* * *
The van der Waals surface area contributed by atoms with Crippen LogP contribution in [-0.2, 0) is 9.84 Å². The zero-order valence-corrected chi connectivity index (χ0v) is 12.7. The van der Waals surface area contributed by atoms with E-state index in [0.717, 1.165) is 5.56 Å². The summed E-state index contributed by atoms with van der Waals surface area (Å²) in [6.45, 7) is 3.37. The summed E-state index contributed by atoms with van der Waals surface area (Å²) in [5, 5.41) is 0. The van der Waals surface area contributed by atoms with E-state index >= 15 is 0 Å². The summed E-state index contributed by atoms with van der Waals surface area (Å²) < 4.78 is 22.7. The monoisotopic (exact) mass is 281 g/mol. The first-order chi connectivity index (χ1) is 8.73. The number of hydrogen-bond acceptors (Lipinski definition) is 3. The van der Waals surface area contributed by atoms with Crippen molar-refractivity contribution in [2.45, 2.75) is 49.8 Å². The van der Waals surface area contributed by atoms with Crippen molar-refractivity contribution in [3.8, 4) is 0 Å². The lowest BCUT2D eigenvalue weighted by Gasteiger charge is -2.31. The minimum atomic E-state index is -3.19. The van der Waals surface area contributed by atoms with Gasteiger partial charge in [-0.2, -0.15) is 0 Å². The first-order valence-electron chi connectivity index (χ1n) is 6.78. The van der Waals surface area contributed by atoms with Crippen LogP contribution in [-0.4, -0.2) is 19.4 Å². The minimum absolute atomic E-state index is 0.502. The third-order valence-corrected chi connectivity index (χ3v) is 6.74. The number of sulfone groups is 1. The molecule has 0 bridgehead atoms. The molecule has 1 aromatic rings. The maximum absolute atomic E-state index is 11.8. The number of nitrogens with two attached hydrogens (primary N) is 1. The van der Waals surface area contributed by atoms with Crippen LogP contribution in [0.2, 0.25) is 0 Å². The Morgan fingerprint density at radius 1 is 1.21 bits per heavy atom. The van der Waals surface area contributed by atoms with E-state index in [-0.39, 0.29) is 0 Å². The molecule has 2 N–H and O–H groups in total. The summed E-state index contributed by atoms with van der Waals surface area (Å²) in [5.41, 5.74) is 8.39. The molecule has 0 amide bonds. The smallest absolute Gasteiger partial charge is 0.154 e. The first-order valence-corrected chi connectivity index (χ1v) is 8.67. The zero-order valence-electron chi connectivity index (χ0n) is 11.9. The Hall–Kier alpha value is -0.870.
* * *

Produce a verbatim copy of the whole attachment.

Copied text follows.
The van der Waals surface area contributed by atoms with Crippen LogP contribution in [-0.2, 0) is 9.84 Å². The zero-order valence-corrected chi connectivity index (χ0v) is 12.7. The van der Waals surface area contributed by atoms with E-state index in [0.717, 1.165) is 5.56 Å². The summed E-state index contributed by atoms with van der Waals surface area (Å²) in [6.45, 7) is 3.37. The summed E-state index contributed by atoms with van der Waals surface area (Å²) in [5, 5.41) is 0. The van der Waals surface area contributed by atoms with E-state index >= 15 is 0 Å². The summed E-state index contributed by atoms with van der Waals surface area (Å²) < 4.78 is 22.7. The monoisotopic (exact) mass is 281 g/mol. The first-order chi connectivity index (χ1) is 8.73. The number of hydrogen-bond acceptors (Lipinski definition) is 3. The van der Waals surface area contributed by atoms with Crippen molar-refractivity contribution in [2.45, 2.75) is 49.8 Å². The van der Waals surface area contributed by atoms with Crippen molar-refractivity contribution in [3.8, 4) is 0 Å². The lowest BCUT2D eigenvalue weighted by Gasteiger charge is -2.31. The minimum atomic E-state index is -3.19. The van der Waals surface area contributed by atoms with Gasteiger partial charge in [-0.2, -0.15) is 0 Å². The first-order valence-electron chi connectivity index (χ1n) is 6.78. The van der Waals surface area contributed by atoms with Crippen LogP contribution in [-0.4, -0.2) is 19.4 Å². The minimum absolute atomic E-state index is 0.502. The third-order valence-corrected chi connectivity index (χ3v) is 6.74. The number of sulfone groups is 1. The molecule has 0 bridgehead atoms. The molecule has 1 aromatic rings. The maximum absolute atomic E-state index is 11.8. The number of nitrogens with two attached hydrogens (primary N) is 1. The van der Waals surface area contributed by atoms with Crippen LogP contribution in [0.2, 0.25) is 0 Å². The Morgan fingerprint density at radius 1 is 1.21 bits per heavy atom. The van der Waals surface area contributed by atoms with E-state index in [-0.39, 0.29) is 0 Å². The molecule has 2 N–H and O–H groups in total. The summed E-state index contributed by atoms with van der Waals surface area (Å²) in [5.41, 5.74) is 8.39. The molecule has 0 amide bonds. The smallest absolute Gasteiger partial charge is 0.154 e. The first-order valence-corrected chi connectivity index (χ1v) is 8.67. The zero-order valence-electron chi connectivity index (χ0n) is 11.9. The Hall–Kier alpha value is -0.870.